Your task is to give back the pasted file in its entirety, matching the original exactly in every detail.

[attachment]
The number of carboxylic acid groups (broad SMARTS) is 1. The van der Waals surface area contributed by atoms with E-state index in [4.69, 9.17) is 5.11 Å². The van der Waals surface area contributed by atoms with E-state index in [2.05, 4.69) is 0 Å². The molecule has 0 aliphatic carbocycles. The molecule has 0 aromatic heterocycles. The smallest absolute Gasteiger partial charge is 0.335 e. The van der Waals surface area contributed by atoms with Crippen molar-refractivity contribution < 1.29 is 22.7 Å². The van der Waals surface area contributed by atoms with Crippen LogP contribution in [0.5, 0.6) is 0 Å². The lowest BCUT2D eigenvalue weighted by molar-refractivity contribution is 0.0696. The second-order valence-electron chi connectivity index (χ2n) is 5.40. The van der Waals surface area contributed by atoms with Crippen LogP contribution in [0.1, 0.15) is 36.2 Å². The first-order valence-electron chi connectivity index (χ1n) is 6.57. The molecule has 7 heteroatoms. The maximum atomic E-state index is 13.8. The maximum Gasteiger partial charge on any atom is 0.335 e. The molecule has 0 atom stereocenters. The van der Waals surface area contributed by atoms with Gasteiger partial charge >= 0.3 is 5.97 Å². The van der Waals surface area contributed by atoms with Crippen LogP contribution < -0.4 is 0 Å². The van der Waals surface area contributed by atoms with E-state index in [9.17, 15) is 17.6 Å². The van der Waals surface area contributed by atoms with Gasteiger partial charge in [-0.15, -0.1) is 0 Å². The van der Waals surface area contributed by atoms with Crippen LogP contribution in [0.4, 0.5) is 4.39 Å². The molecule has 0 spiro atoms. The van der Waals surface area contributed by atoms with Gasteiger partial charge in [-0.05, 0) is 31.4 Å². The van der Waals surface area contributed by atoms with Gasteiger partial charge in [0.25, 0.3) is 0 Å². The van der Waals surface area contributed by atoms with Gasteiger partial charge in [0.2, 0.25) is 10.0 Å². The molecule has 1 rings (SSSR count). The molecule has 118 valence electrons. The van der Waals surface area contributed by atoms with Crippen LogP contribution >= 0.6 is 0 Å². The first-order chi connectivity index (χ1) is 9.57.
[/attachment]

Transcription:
The number of carboxylic acid groups (broad SMARTS) is 1. The van der Waals surface area contributed by atoms with E-state index in [4.69, 9.17) is 5.11 Å². The van der Waals surface area contributed by atoms with E-state index in [2.05, 4.69) is 0 Å². The molecule has 0 aliphatic carbocycles. The molecule has 0 aromatic heterocycles. The smallest absolute Gasteiger partial charge is 0.335 e. The van der Waals surface area contributed by atoms with Crippen molar-refractivity contribution < 1.29 is 22.7 Å². The van der Waals surface area contributed by atoms with Crippen LogP contribution in [0.5, 0.6) is 0 Å². The lowest BCUT2D eigenvalue weighted by molar-refractivity contribution is 0.0696. The second-order valence-electron chi connectivity index (χ2n) is 5.40. The van der Waals surface area contributed by atoms with Crippen LogP contribution in [0.1, 0.15) is 36.2 Å². The first-order valence-electron chi connectivity index (χ1n) is 6.57. The molecule has 7 heteroatoms. The maximum atomic E-state index is 13.8. The maximum Gasteiger partial charge on any atom is 0.335 e. The molecule has 0 atom stereocenters. The van der Waals surface area contributed by atoms with Gasteiger partial charge >= 0.3 is 5.97 Å². The van der Waals surface area contributed by atoms with Crippen LogP contribution < -0.4 is 0 Å². The van der Waals surface area contributed by atoms with E-state index in [9.17, 15) is 17.6 Å². The van der Waals surface area contributed by atoms with Gasteiger partial charge in [-0.15, -0.1) is 0 Å². The van der Waals surface area contributed by atoms with Crippen LogP contribution in [0.4, 0.5) is 4.39 Å². The molecule has 0 spiro atoms. The van der Waals surface area contributed by atoms with Gasteiger partial charge in [-0.05, 0) is 31.4 Å². The van der Waals surface area contributed by atoms with Gasteiger partial charge in [0.25, 0.3) is 0 Å². The van der Waals surface area contributed by atoms with Gasteiger partial charge in [0.2, 0.25) is 10.0 Å². The molecule has 1 rings (SSSR count). The molecule has 118 valence electrons. The van der Waals surface area contributed by atoms with Crippen LogP contribution >= 0.6 is 0 Å². The first-order chi connectivity index (χ1) is 9.57.